Posted On January 31, 2018

Three Keys to a Better Prayer Life

by | Jan 31, 2018 | Engaging with God: A Foray into Prayer and Spiritual Warfare

By the kindness of God’s grace, I’ve been a Christian since I was five years old. Over the years my family has endured many difficult situations, such as my parents’ divorce, my brother’s divorce and separation from his son, my father’s hospitalization for dementia, etc. Like you, I am very familiar with the fact that suffering comes on in full-blast and seemingly doesn’t relent. Through the trials of life and my walk with God, I’ve been sustained over and over again by the rich streams of godly teaching on prayer, and on the sure footing of a healthy prayer life. In this article, I want to share how prayer has played an immense role in my own spiritual growth and how you can have a healthy prayer life through praying consistently, viewing prayer in relation to quality over quantity, and having a prayer list.


In 1st Thessalonians 5:17 we are told to “pray without ceasing”. Many people take this verse to mean they must pray literally unceasingly. While that is a nice idea, it isn’t quite possible to pray without stopping—ever. What Paul has in mind here is prayer as a regular habit, whereby His people take hold of God, and His promises in all of life. The apostle could say this because he has given the example in his letters to fellow believers (1st Thessalonians 3:10; 2nd Thessalonians 1:11; Ephesians 1:16; 3:14).

Praying with consistency means having a time (or perhaps several times) during your day in which you take time to pray. I find that my best praying is done on a prayer walk. I also pray when I first get up every morning, simply thanking the Lord for another day to know and serve Him. Throughout the day I stop and pray as I write or work on a message, as the Holy Spirit leads. In order to develop healthy prayer habits in your own life, you first need to realize when it is best for you to pray, and then devote that time to prayer. Often we tend to follow the prayer patterns of others and never develop our own. Use the principle of praying consistency to develop your own prayer habits. Paul’s point in 1st Thessalonians 5:17 is that you have a regular habit of praying. I encourage you to think and then write out a plan for how you can pray consistently.

Quality over Quantity

One of the greatest prayer killers is that we think we have to pray for a certain amount of time. You may say, “I’ve spent 5-10 minutes in prayer and tomorrow I’m going to spend 15-30 minutes.” There is nothing wrong with an increasing desire to pray. Luther was known to have spent at least two hours in prayer every day. There is nothing wrong with increasing one’s time in prayer. Where the quantity of time in prayer becomes an issue is when we use it to make others feel guilty for not spending time in prayer, or when we compare our lesser times in prayer to those of other believers (or even ourselves in condemnation when we don’t meet our own goals).

In my experience people often feel guilty for their lack of prayer. They think, “I’m not a super-saint because I don’t pray [fill in amount of time].” This view, however, is the wrong one. Nowhere in the Bible do we see Jesus or the apostles assigning themselves, or others, a certain amount of time to pray. If you look at Jesus’ praying or Paul’s prayers in his epistles to the churches, you’ll see that they emphasize quality over quantity. We don’t know how long Jesus prayed to the Father. We don’t know how long the Apostles prayed, only that they prayed about three times a day.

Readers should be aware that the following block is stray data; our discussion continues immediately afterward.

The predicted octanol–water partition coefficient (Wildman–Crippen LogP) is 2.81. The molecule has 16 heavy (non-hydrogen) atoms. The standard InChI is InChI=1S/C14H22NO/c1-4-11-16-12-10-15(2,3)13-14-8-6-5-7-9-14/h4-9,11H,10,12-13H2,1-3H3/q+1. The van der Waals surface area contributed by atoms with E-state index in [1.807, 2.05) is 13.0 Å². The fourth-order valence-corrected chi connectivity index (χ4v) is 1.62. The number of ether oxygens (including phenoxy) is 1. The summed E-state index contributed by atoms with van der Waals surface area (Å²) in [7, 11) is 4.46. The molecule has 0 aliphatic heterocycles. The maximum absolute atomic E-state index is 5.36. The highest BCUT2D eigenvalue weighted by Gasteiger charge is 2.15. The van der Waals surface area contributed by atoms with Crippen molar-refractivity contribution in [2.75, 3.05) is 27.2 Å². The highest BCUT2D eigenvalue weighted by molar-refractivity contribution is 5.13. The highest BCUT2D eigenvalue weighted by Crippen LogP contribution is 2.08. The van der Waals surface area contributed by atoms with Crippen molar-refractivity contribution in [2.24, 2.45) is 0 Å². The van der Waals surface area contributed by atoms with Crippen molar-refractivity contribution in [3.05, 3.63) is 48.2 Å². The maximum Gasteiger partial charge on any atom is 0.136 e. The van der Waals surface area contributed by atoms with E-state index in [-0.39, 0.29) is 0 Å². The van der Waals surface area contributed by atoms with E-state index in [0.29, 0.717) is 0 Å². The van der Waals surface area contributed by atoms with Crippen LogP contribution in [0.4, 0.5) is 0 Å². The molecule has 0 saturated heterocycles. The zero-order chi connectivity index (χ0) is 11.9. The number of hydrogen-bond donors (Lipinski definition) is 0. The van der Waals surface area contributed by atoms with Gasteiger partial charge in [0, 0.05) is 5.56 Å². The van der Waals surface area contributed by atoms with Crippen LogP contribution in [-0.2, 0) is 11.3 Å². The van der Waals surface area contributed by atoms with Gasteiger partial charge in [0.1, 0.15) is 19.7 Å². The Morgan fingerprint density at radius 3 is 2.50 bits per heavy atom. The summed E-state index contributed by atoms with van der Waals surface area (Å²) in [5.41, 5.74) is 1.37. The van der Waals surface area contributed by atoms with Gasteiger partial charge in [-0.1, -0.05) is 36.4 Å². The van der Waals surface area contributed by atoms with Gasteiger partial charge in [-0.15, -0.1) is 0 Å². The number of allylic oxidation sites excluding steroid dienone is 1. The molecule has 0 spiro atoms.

Rather than focusing on the quantity of your prayer time, focus on the quality. Spend quality time with the Lord, not only giving Him your requests, but praying the Word back to Him, and thus claiming His promises. This will help bolster your prayer life and confidence, which in turn will increase your assurance and faith.

Prayer List

Throughout my Christian life I’ve had a variety of prayer lists. Sometimes these prayer lists have become cumbersome to me and I’ve abandoned them entirely. Typically these lists include prayer requests from/for friends, family, and others. You can develop highly structured lists or just have them loosely gathered together by name and request-type like I do.

Prayer lists can be a helpful tool in the Christian’s prayer journey. Prayer lists are one way we can pray regularly and consistently; I have friends who also use prayer journals. Whatever tool you use, make sure it doesn’t take the place of supremacy in your prayer life. We have summons to boldly come before God because of the finished work of Christ (Hebrews 4:16). Let us then come with joy and gladness to the Lord, not out of duty.

A Final Thought

I know well how hard it can be to develop a prayer life. I’ve been a Christian nearly my entire life and heard nearly every sort of teaching on prayer. I’ve found that praying honestly and authentically to the Lord is the best way to pray. When I pray, I want to lay out my heart, my struggles, issues, and circumstances before the Lord.

The principles I’ve discussed here in this article have helped me to develop a healthy prayer life, but everyone is different. By praying consistently and valuing quality over quantity, you’ll find that your prayer life will not only grow, but continue to blossom. I encourage you to boldly go before His throne in order to develop a healthy prayer life that consistently is nurtured by His grace.

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